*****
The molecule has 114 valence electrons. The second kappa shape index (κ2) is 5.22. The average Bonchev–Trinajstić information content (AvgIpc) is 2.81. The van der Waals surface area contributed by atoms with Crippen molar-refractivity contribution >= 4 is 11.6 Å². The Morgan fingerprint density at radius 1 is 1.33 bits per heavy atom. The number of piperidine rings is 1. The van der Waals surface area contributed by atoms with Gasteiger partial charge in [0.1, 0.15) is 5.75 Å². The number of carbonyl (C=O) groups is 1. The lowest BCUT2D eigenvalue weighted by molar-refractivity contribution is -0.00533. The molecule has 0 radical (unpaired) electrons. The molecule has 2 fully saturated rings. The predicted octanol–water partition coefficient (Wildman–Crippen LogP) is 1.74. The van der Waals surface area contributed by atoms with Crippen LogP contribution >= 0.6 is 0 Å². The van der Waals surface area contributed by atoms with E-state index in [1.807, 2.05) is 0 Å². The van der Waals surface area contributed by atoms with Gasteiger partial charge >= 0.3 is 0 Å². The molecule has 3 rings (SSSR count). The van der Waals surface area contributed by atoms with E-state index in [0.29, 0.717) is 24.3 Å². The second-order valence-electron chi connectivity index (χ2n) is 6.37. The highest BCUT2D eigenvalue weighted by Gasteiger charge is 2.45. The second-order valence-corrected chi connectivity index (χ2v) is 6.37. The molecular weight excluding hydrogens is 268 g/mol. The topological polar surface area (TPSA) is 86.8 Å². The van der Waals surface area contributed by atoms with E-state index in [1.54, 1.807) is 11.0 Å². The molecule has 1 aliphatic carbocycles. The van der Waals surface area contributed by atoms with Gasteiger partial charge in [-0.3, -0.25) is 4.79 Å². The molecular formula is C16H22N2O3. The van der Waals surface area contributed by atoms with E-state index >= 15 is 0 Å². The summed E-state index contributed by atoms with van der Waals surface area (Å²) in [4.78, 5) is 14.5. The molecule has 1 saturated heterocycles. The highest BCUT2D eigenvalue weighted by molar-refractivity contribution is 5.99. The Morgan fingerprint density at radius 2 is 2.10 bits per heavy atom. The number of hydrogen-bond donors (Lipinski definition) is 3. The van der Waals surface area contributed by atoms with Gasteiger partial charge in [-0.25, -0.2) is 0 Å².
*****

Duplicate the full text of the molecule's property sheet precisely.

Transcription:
The molecule has 114 valence electrons. The second kappa shape index (κ2) is 5.22. The average Bonchev–Trinajstić information content (AvgIpc) is 2.81. The van der Waals surface area contributed by atoms with Crippen molar-refractivity contribution >= 4 is 11.6 Å². The Morgan fingerprint density at radius 1 is 1.33 bits per heavy atom. The number of piperidine rings is 1. The van der Waals surface area contributed by atoms with Gasteiger partial charge in [0.1, 0.15) is 5.75 Å². The number of carbonyl (C=O) groups is 1. The lowest BCUT2D eigenvalue weighted by molar-refractivity contribution is -0.00533. The molecule has 0 radical (unpaired) electrons. The molecule has 2 fully saturated rings. The predicted octanol–water partition coefficient (Wildman–Crippen LogP) is 1.74. The van der Waals surface area contributed by atoms with Crippen LogP contribution >= 0.6 is 0 Å². The van der Waals surface area contributed by atoms with E-state index in [1.807, 2.05) is 0 Å². The van der Waals surface area contributed by atoms with Gasteiger partial charge >= 0.3 is 0 Å². The molecule has 3 rings (SSSR count). The van der Waals surface area contributed by atoms with E-state index in [0.29, 0.717) is 24.3 Å². The second-order valence-electron chi connectivity index (χ2n) is 6.37. The highest BCUT2D eigenvalue weighted by Gasteiger charge is 2.45. The second-order valence-corrected chi connectivity index (χ2v) is 6.37. The molecular weight excluding hydrogens is 268 g/mol. The topological polar surface area (TPSA) is 86.8 Å². The van der Waals surface area contributed by atoms with E-state index in [1.54, 1.807) is 11.0 Å². The molecule has 1 aliphatic carbocycles. The van der Waals surface area contributed by atoms with Gasteiger partial charge in [-0.3, -0.25) is 4.79 Å². The molecular formula is C16H22N2O3. The van der Waals surface area contributed by atoms with E-state index >= 15 is 0 Å². The summed E-state index contributed by atoms with van der Waals surface area (Å²) in [4.78, 5) is 14.5. The molecule has 1 saturated heterocycles. The highest BCUT2D eigenvalue weighted by molar-refractivity contribution is 5.99. The Morgan fingerprint density at radius 2 is 2.10 bits per heavy atom. The number of hydrogen-bond donors (Lipinski definition) is 3. The van der Waals surface area contributed by atoms with Gasteiger partial charge in [-0.25, -0.2) is 0 Å².